Do not be conformed to this world, but be transformed by the renewing of your minds, so that you may discern what is the will of God – what is good and acceptable and perfect.” (Romans 12:2)
In this Easter season, when our minds and hearts are directed to the miracle of Jesus’ Resurrection, there is another form of resurrection, or renewal, or transformation, that is desperately needed and that we are forced to confront in these dark times that emanate from the increasing secularization of society and the rapid shift to the politics of exclusion embraced by much of the organized “Church.” As the Church has been increasingly and dramatically co-opted by right wing political forces, we have to ask ourselves why so much of the organized “Church” has been ripe for the picking. How have our thought processes allowed such co-optation; how have our tenacious desires to hang on to our perception of man-made “tradition,” that makes void the Word of God (Matthew 15:3), led us to this state of affairs that endangers the Church as we know it, and threatens to consign us to the dustbin of irrelevancy for much of the world? Whereas in the past, all of God’s children have cried out in their captivity, “How could we sing the Lord’s song in a foreign land” (Psalm 137:4), increasing numbers of Christians are asking this question about what has happened to Christ’s Church. Strident voices of fundamentalism have been increasingly heard, shouting down what reasonable voices exist, proclaiming their warped views of God, the Bible, the world, and, undoubtedly, themselves to those both outside and within the Church. Indeed, these voices have been so plentiful and insistent, that many Christians have come to define those voices as actually speaking for Christianity, even though they preach “war” in the name of the Prince of Peace; preach “morality” in the name of denying others’ civil and human rights that they, themselves, enjoy; preach their one-dimensional view of the Bible, despite the biblical scholarship that exists that contravenes that view; preach personal “salvation” at the expense of social justice for all of God’s children; insist on hierarchical obedience when we are all equal brothers and sisters in Christ. What is there about our mind-set that has to be renewed so that we can fully become God’s Church and live up to His mandate that we be His representatives bringing love, peace, and justice to a sin-cursed world? It seems to me that there are four major errors in thinking that many professing Christians make that must be changed for there to be a renewal of consciousness that will make the Church an instrument worthy of being God’s representative on earth; enable professing Christians to be in God’s will in fulfilling our ministries until God calls us home. These four errors in thinking are as follows: The need to go from “bondage” to “liberation.” We must have a firm understanding of the Gospel. Basically, the Gospel says, “Jesus saves! No buts attached!” No human being or institution enables us to be reconciled to God but Jesus and Jesus alone! We are never to let other people define our reality for us or put us into bondage to their ways of thinking. (Isaiah 2:22; Galatians 1:10) We are not to ask, “What would Jesus do,” but ask, “What would Jesus have me do?” The Gospel sets all of us captives free, as seen in Jesus’ first pronouncement in His public ministry that quotes from Isaiah 62:1-2): “The Spirit of the Lord is upon me, because he has anointed me to bring good news to the poor. He has sent me to proclaim release to the captives and recovery of sight to the blind, to let the oppressed go free, to proclaim the year of the Lord’s favor.” (Luke 4:18-19) Once we allow ourselves to be in bondage to other people, we are committing idolatry as, by so doing, we are putting God on the back burner of our lives and are seeking to please other mere human beings who are no closer to God than are any of the rest of us. We are not to be in bondage to anyone, or be in bondage to anything in our past, present, or future. For example, I consider Acts 23:1 to be the most remarkable verse of Scripture. Here, the Apostle Paul says, “Brothers, up to this day I have lived my life with a clear conscience before God.” How could he say such a thing? Here’s a man who confesses to be the chiefest of sinners (1Timothy 1:15); he confesses to constantly wrestling with sin that rules in his body (Romans 7:14-25); before he became an Apostle he partook of the stoning to death of Stephen, the first martyr of the Church (Acts 8:1). How could Paul assert a clear conscience given his past and his acknowledgment that sin reigned in this body? He could make that assertion, because he understood the Gospel better than most of us do today. He knew that the Gospel, the Good news, entailed God’s grace, unmerited favor, to those who trust Him. (See, for example, Romans 5:1-2; Ephesians 2:8-9) He didn’t bother himself about the judgments of others. Indeed, he didn’t even bother himself about judging himself. As he wrote, “But with me it is a very small thing that I should be judged by you or by any human court. I do not even judge myself.” (1Corinthians 4:3) Only God is our judge, and only God is to be our judge! To go from “bondage” to “liberation,” we must steep ourselves in the Gospel, knowing that God loves us sinners (Romans 5:8); teach that Gospel to others; live out that Gospel in our everyday lives; be assured that for the man or woman of God it is harder to get out of God’s will than it is to remain in it. Paul knew the only Gospel emanating from the only Christ to be found in history and, hence, despite his past, his struggles, his defeats, he knew that he was in God’s will and could, therefore, have a clear conscience before God. We are to reckon ourselves so liberated and seek to show others that liberation that is to only be found in the grace of Christ. The need to go from “religion” to “spirit.” In some circles, the emphasis on “religion” is called “churchianity.” Many professing Christians feel that their commitment to God begins and ends with their attendance in their church once a week, and listening to an uplifting, or not so uplifting, sermon. Many regularly even engage in “God talk,” where they feel obliged to act sanctimoniously and have at the ready certain Bible verses that they feel speak to any given problem or issue of the moment. For example, if someone is suffering, many professing Christians will address the sufferer with the platitude, “God doesn’t give us anything more than we can handle,” or words to that effect. They unquestioningly believe that if their pastor tells them that if they have enough faith, God will heal them of their ills, make them wealthy, heal their relationships, etc. They elevate the pastor and their church as beacons to light the way, and even define their Christian life, regardless of much of the irrationality of so many of these superficial pronouncements in light of the human condition. What do we say to parents whose baby dies? “It is God’s will!” This statement, which may not be true at all, offers little or no comfort to the grieving parents. What do we say to the Tsunami victims’ loved ones? “God acts in mysterious ways.” Again, little or no comfort to those who have unspeakable grief. The fact is that “religion,” given its bureaucratic, hierarchical, frequently paternalistic and sanctimonious attitudes and utterances to the pains of people who seek genuine solace from God, offers little in the way of comfort. Like all bureaucracies, churches and denominations seek to perpetuate themselves by trying not to offend anyone, lest those offended leave them and take their contributions, tithes, and offerings with them. Hence, many of the insipid sermons given from the pulpits throughout the land that don’t speak to the real issues and struggles of people who look to the Church to be the voice of God in “the thin places” of our lives. Whatever the importance of churches and denominations, they are no substitute for God’s voice that speaks to each and every one of His children! Churches and denominations are comprised and ruled by mere human beings and, despite the best of intentions, these leaders are no closer to God than any child of God who has committed his or her life to Christ. As I once heard someone say, “The church is the only place where we shoot our wounded.” Churches and denominations are useful, if their pronouncements and function are consistent with God’s mandate to trust Him and show love to other people. However, they are no substitute for the personal relationship one has with the God of the universe! God is Who He is, and He is forever; we are merely temporary fixtures on the world scene and we are quickly removed from it; we are mere fallible flesh who struggle with the problems of life, just as do “religious leaders.” Hence, our need for God’s mercy with which He plentifully endows us: “Yet he, being compassionate, forgave their iniquity, and did not destroy them; often he restrained his anger, and did not stir up all his wrath. He remembered that they were but flesh, a wind that passes and does not come again.” (Psalm 78:38-39) The Holy Spirit Who indwells all of those who have yielded themselves to God directs our paths, in spite of our sins, our frailties, our failings, to manifest God’s will on this earth. We are to manifest the fruit of the Spirit: “ love, joy, peace, patience, kindness, generosity, faithfulness, gentleness, and self-control ” (Galatians 5:22-23) in our personal lives. Clearly, as God’s instrument on this earth, the Church as an institution is to manifest these same virtues. Unfortunately, history has shown its pitiful performance in this manifestation. Therefore, Christians are to manifest these virtues in spite of much of the organized Church and even leave oppressive churches and denominations as one way of manifesting the fruit of the Spirit. Sadly, in some cases, by remaining in certain churches and denominations, one becomes unable to manifest such fruit and may well be condemned by other professing Christians for so doing. At that point one has to ask oneself whether “religion” or the prompting of God’s “Spirit” holds the reins of his or her life. All Christians must echo Joshua’s assertion, “ as for me and my household, we will serve the Lord.” (Joshua 24:15) It may well be coming to a point in the evolution of the Church that the chaff is overtaking the wheat, and that the wheat will see the need to leave oppressive churches and denominations that thwart God’s will for love, liberation, and justice, and form their own worship communities so that they can not only worship the true God, but reinforce each other so that they can take the message of the Gospel, guided by the Spirit of God, to others, thereby fulfilling the Great Commission as Jesus undoubtedly envisioned it. The need to go from “self control” to “God control.” So often, we try to accomplish what we think are God’s goals in our own strength, only to find that we are fighting an uphill battle to no avail, and that wearies us so that we no longer want to continue. The Apostle Paul exhorts all of us, “Do not be deceived; God is not mocked, for you reap whatever you sow. If you sow to your own flesh, you will reap corruption from the flesh; but if you sow to the Spirit, you will reap eternal life from the Spirit. So let us not grow weary in doing what is right, for we will reap at harvest time, if we do not give up.” (Galatians 6:7-9) We sow to our own flesh when we listen to misguided or venial clergy and others tell us how to live and how to treat others when those admonitions clearly contradict the will of God who unconditionally loves all of His children. Moreover, in Christianity, as in life, one size doesn’t fit all! Hence, what may “work” for one person, even if it is the will of God for that person, may not work for another person if that same attitude and/or behavior is not in the will of God for that person. There is no one way to live the Christian life, save trusting God over and above seen circumstances, and loving other people! Everything else may be seen to be social and cultural expectations of what are viewed as “acceptable” expressions of Christianity, and may not be consistent with the will of God for a given person and, indeed, may thwart the will of God for that person. God is not the author of confusion (1Corinthians 14:33), but He does have unique ministries for each of His children that He, and only He, can confirm and enable. We cannot allow churches and denominations, or even other Christians, no matter how well intentioned they may be, to usurp God’s unique call on our lives. As Paul wrote, “To set the mind on the flesh is death, but to set the mind on the Spirit is life and peace.” (Romans 8:6) We set our mind on the flesh when we look to fleshly wisdom be it from others or from ourselves, to decide on how we are to fulfill our ministries and live the Christian life! All people, whether we recognize the fact or not, are ultimately under God’s control! To whom we’re born, where we’re born, many major incidents that occur in our lives, the decay of our own bodies, interpersonal relations, why we die, when we die, what happens to us after we die, are all in the control of a sovereign God. Much of our reliance of what we think is “self control” is delusional, especially in the important aspects and dimensions of our lives. The Apostle Paul, echoing God’s revelation to Jeremiah regarding the potter’s house (Jeremiah 18:1-11), wrote, “But who indeed are you, a human being, to argue with God? Will what is molded say to the one who molds it ‘Why have you made me like this?’ Has the potter no right over the clay, to make out of the same lump one object for special use and another for ordinary use?” (Romans 9:20-21) We must never chafe under the sovereign choices of God; never let ourselves be deluded that we are our own. As Paul wrote, “You were bought with a price; do not become slaves of human masters.” (Romans 7:23) Indeed, we are also not to become slaves of the illusion that we are in absolute control of our lives, but we are to be yielded to God and let Him have the reins of our life. Indeed, even if one is not yielded to God, He still has control of that person’s life, as seen when the Pharaoh wouldn’t release the children of Israel from the bonds of slavery in Egypt. Scripture records concerning God, “And he hardened Pharaoh’s heart, that he hearkened not unto them; as the LORD had said.” (Exodus 7:13) The plain sense of the words is that God hardened Pharaoh’s heart! As Christians, we are obliged to give God the reins of our life! He has them anyway! The need to go from a “time” perspective to an “eternity” perspective. I remember a sign carried by a protester during the civil rights movement in the 1960’s that read, “How can you kill me when I’m already dead?” Paul says the same thing about all Christians: “ I have been crucified with Christ; and it is no longer I who live, but it is Christ who lives in me. And the life I now live in the flesh I live by faith in the Son of God, who loved me and gave himself for me.” (Galatians 2:19b-20); “Set your minds on things that are above, not on things that are on earth, for you have died, and your life is hidden with Christ in God.” (Colossians 3:2-3) We are not to look for the world’s approval; we are not to look for anyone else’s approval. We are to know that God already approves of us because He has already called us to Himself to do a work for Him that transcends time and space. Therefore, we don’t live in “time” but we live in “eternity.” We are here a very short time! Even if we live to be one hundred years old, it would still be a very short life! When we cultivate this eternal perspective, we won’t unduly care about what others think of us, we won’t be consumed by materialism, and we won’t be gullible and malleable to be used by reactionary, or any other kind of ungodly, forces for their own nefarious ends, and for their own self-serving agendas that enable them to acquire credibility, power, prestige, and wealth on the back of the Church, its people, and of Jesus Himself. As I once heard it said, “When we are born, we are crying and everyone else is smiling. We are to live our lives in such a way that when we are dying, we are smiling, and everyone else is crying.” When we see that we truly live in eternity and act accordingly, fulfilling our ministries as God has ordained, we can take heart that we have been in God’s will; have cooperated with Him in His using us for His own, sometimes inscrutable, purposes. By allowing God to transform our consciousness from bondage to liberation, from fealty to religion to fealty to the movement of the Spirit, from belief in self-control to the reality of a God-controlled life, from having a time bound perspective to our recognition that we live in eternity, we help bring ourselves and the Church that comprises us, with Jesus as its head, into conformity to God’s will for us and for all of His creation. As icing on the cake, by such a transformation of consciousness, we will be like the guests at the wedding feast at Cana when Jesus, performing His first miracle, turned the water into wine. (John 2:1-11) After turning the water into wine, Jesus told some people to take the wine to the chief steward. “So they took it. When the steward tasted the water that had become wine, and did not know where it came from, the steward called the bridegroom and said to him, ‘Everyone serves the good wine first, and then the inferior wine after the guests have become drunk. But you have kept the good wine until now.'” (John 2:8b-10) In performing this miracle, Jesus saved the best wine for last! When our consciousness is renewed, or transformed, to be in conformity with God’s will for us and His Church, and we have the integrity befitting God’s Church that shines as a prophetic voice and beacon manifesting the fruit of the Spirit and fighting for justice for all of God’s children, being faithful stewards of the many gifts of life and creation given to us by God, we will be able to smile as we lay dying. While others may cry at our going home, we will be able to smile, knowing that we fought the good fight, we ran the race to the end, we never tired of doing good, we manifested God’s grace to suffering and hurting people, we fought for justice and the removal of yokes of bondage placed by ignorant and/or selfish people on God’s suffering children. As we smile as God ushers us into His kingdom, we will say to Him, “You have enabled me to climb every mountain that I had to face. You gave me your strength and peace amidst the many storms in my life. You made a way where there was no way. You blessed me with many wonderful gifts in my life. You allowed me to experience your wonderful gifts of love and passion. Despite my burdens, You made it possible for me to fulfill the ministry You ordained for me. But You saved the best for last!”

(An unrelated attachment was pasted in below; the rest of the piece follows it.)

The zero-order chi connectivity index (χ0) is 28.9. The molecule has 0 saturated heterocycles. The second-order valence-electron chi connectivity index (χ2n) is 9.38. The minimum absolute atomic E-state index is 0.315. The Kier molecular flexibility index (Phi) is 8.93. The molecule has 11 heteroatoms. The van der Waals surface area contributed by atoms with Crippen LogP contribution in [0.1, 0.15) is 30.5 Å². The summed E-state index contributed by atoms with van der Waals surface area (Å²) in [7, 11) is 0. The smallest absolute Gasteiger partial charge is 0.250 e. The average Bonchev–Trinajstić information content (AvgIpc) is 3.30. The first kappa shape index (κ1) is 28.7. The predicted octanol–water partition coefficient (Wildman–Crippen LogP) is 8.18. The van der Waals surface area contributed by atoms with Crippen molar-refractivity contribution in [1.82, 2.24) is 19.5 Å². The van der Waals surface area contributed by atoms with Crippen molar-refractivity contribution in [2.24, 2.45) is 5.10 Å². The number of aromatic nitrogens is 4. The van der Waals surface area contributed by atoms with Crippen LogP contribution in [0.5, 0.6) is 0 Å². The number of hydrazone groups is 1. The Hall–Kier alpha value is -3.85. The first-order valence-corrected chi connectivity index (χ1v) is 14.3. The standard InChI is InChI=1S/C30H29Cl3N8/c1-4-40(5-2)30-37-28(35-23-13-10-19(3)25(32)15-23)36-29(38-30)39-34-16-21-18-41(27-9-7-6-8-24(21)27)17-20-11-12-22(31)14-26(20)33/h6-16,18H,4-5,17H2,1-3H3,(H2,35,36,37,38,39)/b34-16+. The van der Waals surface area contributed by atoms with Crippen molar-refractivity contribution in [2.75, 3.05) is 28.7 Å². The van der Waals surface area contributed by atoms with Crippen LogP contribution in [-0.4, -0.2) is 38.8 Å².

Rev. Dr. Jerry S. Maneker, Professor Emeritus of Sociology at California State University, Chico, served as an ordained priest in the Congregational Catholic Church, a division of the Independent Catholic Churches International (ICCI). For many years he published a weekly column in the Sacramento Valley Mirror titled “Christianity and Society,” where he dealt with a variety of social issues from a biblical and sociological perspective. Maneker also published a blog called “A Christian Voice for Gay, Lesbian, Bisexual and Transgender Rights” and the website Radical Christianity.